Lesson plans on community workers expand kids' notions of work beyond their parents' jobs and the prominent notice given to those in uniform such as firefighters or police officers. They begin to understand the wide variety of goods and services provided by workers around the community. Their aid helps citizens meet their needs and makes the community a better place to live. Without the resources provided by community helpers, people would have to work very hard to provide everything for themselves.

Stories

Children's awareness of the jobs that people do are often limited to the personal experience of their family and what they have seen on TV or the movies. Reading stories about different jobs is one way to introduce young minds to the many career choices available to them when they are older. A children's librarian can suggest work-related titles such as "My Daddy is Soldier" by Kirk Hilbrecht, "Officer Buckle and Gloria" by Peggy Rathmann, "The Gardener" by Sarah Stewart and David Small, "Walter the Baker" by Eric Carle or "Library Lil" by Suzanne Williams and Steven Kellogg.

Field Trip

A tour of community buildings, offices and job sites let children get a behind-the-scenes glimpse at the many jobs performed by adults in their community. They can talk to the workers and find out the tools necessary for each job, how they spend a typical work day, the education and skills required and the goods produced or services provided by each industry or profession. If you can't take a field trip, invite community workers to visit your classroom and share about their jobs.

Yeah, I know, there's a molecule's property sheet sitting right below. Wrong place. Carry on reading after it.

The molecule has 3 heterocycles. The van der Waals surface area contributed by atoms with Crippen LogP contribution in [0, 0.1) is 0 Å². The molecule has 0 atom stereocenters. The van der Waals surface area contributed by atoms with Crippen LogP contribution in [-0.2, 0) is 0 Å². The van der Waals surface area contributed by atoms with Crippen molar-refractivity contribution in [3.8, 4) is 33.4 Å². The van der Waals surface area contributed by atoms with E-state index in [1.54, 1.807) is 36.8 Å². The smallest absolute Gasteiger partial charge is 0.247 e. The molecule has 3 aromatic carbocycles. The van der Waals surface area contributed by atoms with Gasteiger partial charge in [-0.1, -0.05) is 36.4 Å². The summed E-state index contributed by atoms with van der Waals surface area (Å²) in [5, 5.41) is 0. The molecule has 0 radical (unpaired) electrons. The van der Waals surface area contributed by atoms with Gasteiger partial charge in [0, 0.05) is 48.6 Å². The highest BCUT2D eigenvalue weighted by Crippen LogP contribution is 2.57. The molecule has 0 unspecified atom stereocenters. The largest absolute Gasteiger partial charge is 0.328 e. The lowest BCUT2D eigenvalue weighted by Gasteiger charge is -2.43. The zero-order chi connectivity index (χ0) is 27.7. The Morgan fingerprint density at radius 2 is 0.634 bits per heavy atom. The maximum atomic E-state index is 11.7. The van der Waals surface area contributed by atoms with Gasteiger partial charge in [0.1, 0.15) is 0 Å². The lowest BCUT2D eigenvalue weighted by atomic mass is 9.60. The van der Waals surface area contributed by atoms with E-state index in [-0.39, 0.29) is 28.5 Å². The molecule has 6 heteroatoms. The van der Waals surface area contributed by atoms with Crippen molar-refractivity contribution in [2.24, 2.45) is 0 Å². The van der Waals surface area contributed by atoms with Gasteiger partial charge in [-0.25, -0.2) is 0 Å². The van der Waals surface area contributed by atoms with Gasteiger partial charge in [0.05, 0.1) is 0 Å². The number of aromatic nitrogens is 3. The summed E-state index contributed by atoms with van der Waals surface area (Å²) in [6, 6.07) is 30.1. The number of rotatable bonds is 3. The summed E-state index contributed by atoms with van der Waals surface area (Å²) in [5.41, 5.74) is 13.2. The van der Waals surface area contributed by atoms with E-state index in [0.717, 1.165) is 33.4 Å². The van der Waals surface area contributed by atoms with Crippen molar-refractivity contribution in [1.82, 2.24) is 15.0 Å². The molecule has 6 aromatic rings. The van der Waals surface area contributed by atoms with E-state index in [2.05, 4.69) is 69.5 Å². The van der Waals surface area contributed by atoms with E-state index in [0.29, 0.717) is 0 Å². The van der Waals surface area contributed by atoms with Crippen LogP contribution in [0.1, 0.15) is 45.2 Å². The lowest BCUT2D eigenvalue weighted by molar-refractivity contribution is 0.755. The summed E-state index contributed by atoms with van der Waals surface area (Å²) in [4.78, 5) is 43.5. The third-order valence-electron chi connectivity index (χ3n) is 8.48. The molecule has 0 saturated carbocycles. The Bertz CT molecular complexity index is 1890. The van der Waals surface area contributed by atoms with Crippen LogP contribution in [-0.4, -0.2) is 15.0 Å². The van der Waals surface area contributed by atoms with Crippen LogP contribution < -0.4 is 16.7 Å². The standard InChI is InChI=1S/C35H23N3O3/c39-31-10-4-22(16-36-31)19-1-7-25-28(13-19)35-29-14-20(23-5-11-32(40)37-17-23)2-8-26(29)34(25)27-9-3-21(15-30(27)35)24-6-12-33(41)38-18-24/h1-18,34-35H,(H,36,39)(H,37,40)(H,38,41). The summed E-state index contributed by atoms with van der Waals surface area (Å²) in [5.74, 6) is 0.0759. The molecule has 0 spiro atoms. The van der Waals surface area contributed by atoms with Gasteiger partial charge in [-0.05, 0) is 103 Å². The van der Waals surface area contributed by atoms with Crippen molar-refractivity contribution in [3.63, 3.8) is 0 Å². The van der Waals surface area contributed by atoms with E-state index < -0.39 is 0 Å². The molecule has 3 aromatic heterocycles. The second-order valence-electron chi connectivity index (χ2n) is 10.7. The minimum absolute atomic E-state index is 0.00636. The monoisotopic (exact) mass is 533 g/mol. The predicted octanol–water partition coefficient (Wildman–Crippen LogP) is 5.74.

Writing

A writing project lets student compile all their accumulated knowledge about community workers. Each student creates a book or digital presentation to showcase pictures and written descriptions of the jobs they have learned about. They can also list classification details, such as whether each job provides a good or a service, whether it is profit or nonprofit and whether the workers wear uniforms and what kinds of tools they need to perform their jobs.

Crafts

Community worker crafts provide a creative hands-on reinforcement of the benefits citizens gain from having a diversity of jobs in the community. DLTK Kids provides templates for many types of workers that students can turn into stick puppets or roll statues to re-enact puppet shows about life in a community and how the workers help the citizens. Another option is to make pockets or boxes labeled with the job names in multiple languages and have students match the puppets or statuettes to the correct name.